In Fig. 12, SSiB’s surface moisture fluxes are compared to each other. Surface runoff is close to zero throughout the year. This is consistent with the evolution of root zone soil moisture, which is below 70% of the total water-holding capacity during the entire year (Fig. 9), as surface runoff is mainly produced by infiltration excess. In contrast to ECHAM and SECHIBA, SSiB’s root zone drainage shows a pattern similar to that of precipitation. Maxima and minima in the drainage rate are closely related to periods of high and low precipitation, respectively, throughout the year. During the months of low evapotranspiration from November to March, a major part is lost through drainage. But during some periods in April, June, and August–September, when precipitation is reduced but evapotranspiration is high, SSiB also allows negative drainage. This represents an upward motion of soil moisture into the root zone that is possible because the exchange between the soil layers in SSiB is formulated as a diffusive process. SSiB is the only one of the three schemes compared in this study that allows recharge from the water table.

A comparison of Figs. 13 and 14 shows the relationship between precipitation, root zone drainage, and soil moisture in SSiB in more detail. In these figures, daily means of the surface moisture fluxes and the relative plant-available soil moisture are compared for a period of 120 days starting from day 91. Precipitation events are often accompanied by downward drainage. Rises of soil moisture are caused by precipitation events or, apparently more often, by upward drainage. Reductions result from evapotranspiration or downward drainage. So in ECHAM and SECHIBA, soil moisture is mainly influenced by precipitation and evapotranspiration, thus showing a distinct annual cycle; however, in SSiB, the root zone drainage obviously plays an important role in the regulation of soil moisture. This is held at an almost constant value. In this context we have to emphasize that SSiB’s lowest soil moisture layer was set to saturation during the entire simulation, as requested by the PILPS instructions (cf. Chen et al. 1997). Therefore, the water table stayed at a depth of 1 m, and water supply for the upward water motion from the recharge layer into the root zone was never restricted. This was supposed to represent the conditions at the Cabauw site. This feature may not be representative for SSiB in general but rather site or simulation dependent.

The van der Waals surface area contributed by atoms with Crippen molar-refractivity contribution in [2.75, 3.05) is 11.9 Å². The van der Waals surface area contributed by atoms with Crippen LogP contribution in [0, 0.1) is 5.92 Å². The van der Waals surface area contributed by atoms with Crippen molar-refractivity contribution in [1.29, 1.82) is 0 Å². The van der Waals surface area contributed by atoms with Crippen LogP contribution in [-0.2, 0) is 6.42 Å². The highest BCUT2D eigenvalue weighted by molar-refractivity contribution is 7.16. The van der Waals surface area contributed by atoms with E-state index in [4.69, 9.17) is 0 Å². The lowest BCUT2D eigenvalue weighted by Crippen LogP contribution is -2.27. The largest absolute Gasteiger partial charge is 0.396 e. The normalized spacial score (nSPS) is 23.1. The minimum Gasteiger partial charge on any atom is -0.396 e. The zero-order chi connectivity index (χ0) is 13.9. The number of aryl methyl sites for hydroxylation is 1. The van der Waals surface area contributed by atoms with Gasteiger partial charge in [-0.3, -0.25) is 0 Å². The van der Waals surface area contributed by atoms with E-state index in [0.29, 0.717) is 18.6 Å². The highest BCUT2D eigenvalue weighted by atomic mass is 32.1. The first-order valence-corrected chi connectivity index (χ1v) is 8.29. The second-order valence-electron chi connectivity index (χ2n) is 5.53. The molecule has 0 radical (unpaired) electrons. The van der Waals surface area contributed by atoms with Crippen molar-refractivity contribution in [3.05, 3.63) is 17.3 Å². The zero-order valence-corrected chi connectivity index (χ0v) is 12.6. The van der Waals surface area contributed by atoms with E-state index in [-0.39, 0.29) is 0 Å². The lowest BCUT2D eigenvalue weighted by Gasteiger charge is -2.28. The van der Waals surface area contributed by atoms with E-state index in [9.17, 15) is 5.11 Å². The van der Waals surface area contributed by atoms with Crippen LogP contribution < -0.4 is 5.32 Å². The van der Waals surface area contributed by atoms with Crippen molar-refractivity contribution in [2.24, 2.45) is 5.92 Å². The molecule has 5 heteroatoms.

Another feature of the simulation results of SSiB can be identified from the comparison of Figs. 10 and 12. As mentioned before, evapotranspiration in ECHAM is mainly determined by the incoming solar radiation with maxima at the beginning of May and in the first half of July. In contrast to this, evapotranspiration in SSiB follows more closely the precipitation rate. Both quantities show maxima simultaneously in the second half of May and at the end of July. The annual variations correspondto each other also during the rest of the year. This different behavior of SSiB gives rise to differences in the Bowen ratio compared to ECHAM and SECHIBA [cf. discussion in sections 4a(1) and 4b(1)].